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Selenium May Cut Bladder Cancer Risk in Ex-Smokers

Mineral doesn't offer same protection to current, nonsmokers

FRIDAY, Nov. 1, 2002 (HealthDayNews) -- If you're a former smoker and want to protect yourself against bladder cancer, you might want to include selenium-rich foods in your diet.

A new study, published in the November issue of Cancer Epidemiology, Biomarkers and Prevention, found that ex-smokers who had high levels of selenium had a decreased risk of bladder cancer.

This effect didn't hold true for current smokers or non-smokers. The study authors suggest this is because non-smokers have not exposed their bodies to the same oxidative stress that former smokers have, and current smokers are overwhelming any positive effects from selenium due to the toxic chemicals found in tobacco.

Selenium is an essential trace mineral and antioxidant. It helps keep the immune system and the thyroid gland working properly. It is found in plant foods, meat, fish, cereal, dairy products, eggs and some nuts, particularly Brazil nuts. The selenium content of food varies, depending on how much selenium is present in the soil the food is grown in.

Selenium deficiency is unusual in the United States, but not so in other parts of the world. In places such as China and Russia, where the selenium content of the soil is low, selenium deficiency is more common. The recommended daily intake of selenium is around 55 micrograms. Doses higher than 400 micrograms daily could lead to side effects such as gastrointestinal problems, hair loss and mild nerve damage, according to the National Institutes of Health.

More than 50,000 Americans are diagnosed with bladder cancer every year, according to the National Cancer Institute. Worldwide, about 200,000 new cases occur annually, reports the study. Those at greatest risk for the disease include smokers, males, people over 40, whites and people who work with chemicals.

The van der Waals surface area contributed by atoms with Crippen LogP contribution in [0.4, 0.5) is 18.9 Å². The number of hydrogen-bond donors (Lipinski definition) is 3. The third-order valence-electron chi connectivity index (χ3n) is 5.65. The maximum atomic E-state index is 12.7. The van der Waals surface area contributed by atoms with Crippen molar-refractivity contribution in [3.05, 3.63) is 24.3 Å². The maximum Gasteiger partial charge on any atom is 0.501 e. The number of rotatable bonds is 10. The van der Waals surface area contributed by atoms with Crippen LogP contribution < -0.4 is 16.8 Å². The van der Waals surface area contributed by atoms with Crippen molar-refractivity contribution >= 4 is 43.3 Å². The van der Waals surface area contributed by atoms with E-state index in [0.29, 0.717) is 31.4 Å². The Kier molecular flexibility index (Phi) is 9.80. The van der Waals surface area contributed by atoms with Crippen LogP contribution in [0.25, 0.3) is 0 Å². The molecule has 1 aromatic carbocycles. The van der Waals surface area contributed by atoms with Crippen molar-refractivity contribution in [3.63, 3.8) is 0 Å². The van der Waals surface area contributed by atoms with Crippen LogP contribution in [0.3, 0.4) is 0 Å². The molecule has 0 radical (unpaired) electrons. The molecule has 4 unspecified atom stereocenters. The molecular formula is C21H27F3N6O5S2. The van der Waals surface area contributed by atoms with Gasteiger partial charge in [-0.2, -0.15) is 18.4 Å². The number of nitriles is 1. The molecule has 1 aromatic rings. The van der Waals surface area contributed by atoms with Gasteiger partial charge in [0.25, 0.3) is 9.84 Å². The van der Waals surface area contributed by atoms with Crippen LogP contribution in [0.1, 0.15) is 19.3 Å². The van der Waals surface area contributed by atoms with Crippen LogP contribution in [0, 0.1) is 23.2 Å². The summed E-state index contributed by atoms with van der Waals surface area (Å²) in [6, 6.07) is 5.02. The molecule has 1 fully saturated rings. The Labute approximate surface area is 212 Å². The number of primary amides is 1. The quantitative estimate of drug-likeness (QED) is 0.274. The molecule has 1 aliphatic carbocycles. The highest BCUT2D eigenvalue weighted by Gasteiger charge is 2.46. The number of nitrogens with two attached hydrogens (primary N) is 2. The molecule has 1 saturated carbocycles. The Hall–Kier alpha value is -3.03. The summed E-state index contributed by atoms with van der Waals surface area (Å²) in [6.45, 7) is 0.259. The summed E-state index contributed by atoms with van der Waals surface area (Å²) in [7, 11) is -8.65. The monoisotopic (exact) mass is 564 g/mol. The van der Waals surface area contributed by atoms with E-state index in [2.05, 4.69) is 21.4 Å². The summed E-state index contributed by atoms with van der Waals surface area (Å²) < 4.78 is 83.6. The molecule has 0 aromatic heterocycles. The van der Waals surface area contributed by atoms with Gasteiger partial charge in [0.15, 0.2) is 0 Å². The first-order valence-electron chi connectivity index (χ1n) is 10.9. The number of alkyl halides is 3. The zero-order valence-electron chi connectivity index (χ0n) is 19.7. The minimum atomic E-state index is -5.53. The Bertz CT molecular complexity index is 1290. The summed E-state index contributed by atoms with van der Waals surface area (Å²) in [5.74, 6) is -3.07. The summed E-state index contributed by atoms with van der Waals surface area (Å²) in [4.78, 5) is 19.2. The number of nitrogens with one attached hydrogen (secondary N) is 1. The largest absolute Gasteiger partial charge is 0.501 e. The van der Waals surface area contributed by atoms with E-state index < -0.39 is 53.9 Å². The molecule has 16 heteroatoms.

For the new study, researchers in the Netherlands studied data on more than 3,000 men and women who had participated in the larger Netherlands Cohort Study. The average age of the study volunteers was between 55 and 69 at the start of the study. Just over 400 of those studied developed bladder cancer during the six years of research.

All of the participants completed a questionnaire that helped the researchers assess and control for other possible cancer risk factors, such as alcohol use, diet, chemical exposure and a family history of bladder cancer. The volunteers also provided a toenail clipping, because analysis of toenail clippings gave the researchers an estimate of the average selenium intake during a year.

People who had at least 30 percent more selenium in their toenails had a slightly decreased risk of bladder cancer. However, the decrease in risk was greatest for ex-smokers. The researchers also found that higher selenium levels only seemed to affect invasive forms of bladder cancer.

None of the other known antioxidants, such as vitamin C, E and beta carotene, appeared to have any effect on bladder cancer rates in the study.

Commenting on the study, nutritionist Samantha Heller of New York University Medical Center says one possible reason smokers don't seem to get any benefit from selenium is that smoking might be depleting the mineral in their bodies.

She adds that if you want to prevent bladder and other cancers, supplementing with selenium isn't the answer.

"All of these healthy things work together as a team," Heller explains. So, if you supplement with selenium and a couple of other vitamins, you could still be missing out on essential nutrients. "It's like trying to play in the World Series without a pitcher or a third baseman," she adds.

The key, she says, is keeping everything in balance. That means stop smoking and start eating a balanced diet that includes lots of vegetables, nuts and legumes, Heller says.

The authors of the study conclude that more research needs to be done, and they don't recommend taking selenium supplements until more conclusive proof of its benefits is available.

What To Do

For more information on bladder cancer, visit the National Cancer Institute. To learn more about selenium, check with the National Institutes of Health or the University of Texas Health Science Center at Houston.

SOURCES: Samantha Heller, M.S., R.D., senior clinical nutritionist, New York University Medical Center, New York City; November 2002 Cancer Epidemiology, Biomarkers and Prevention
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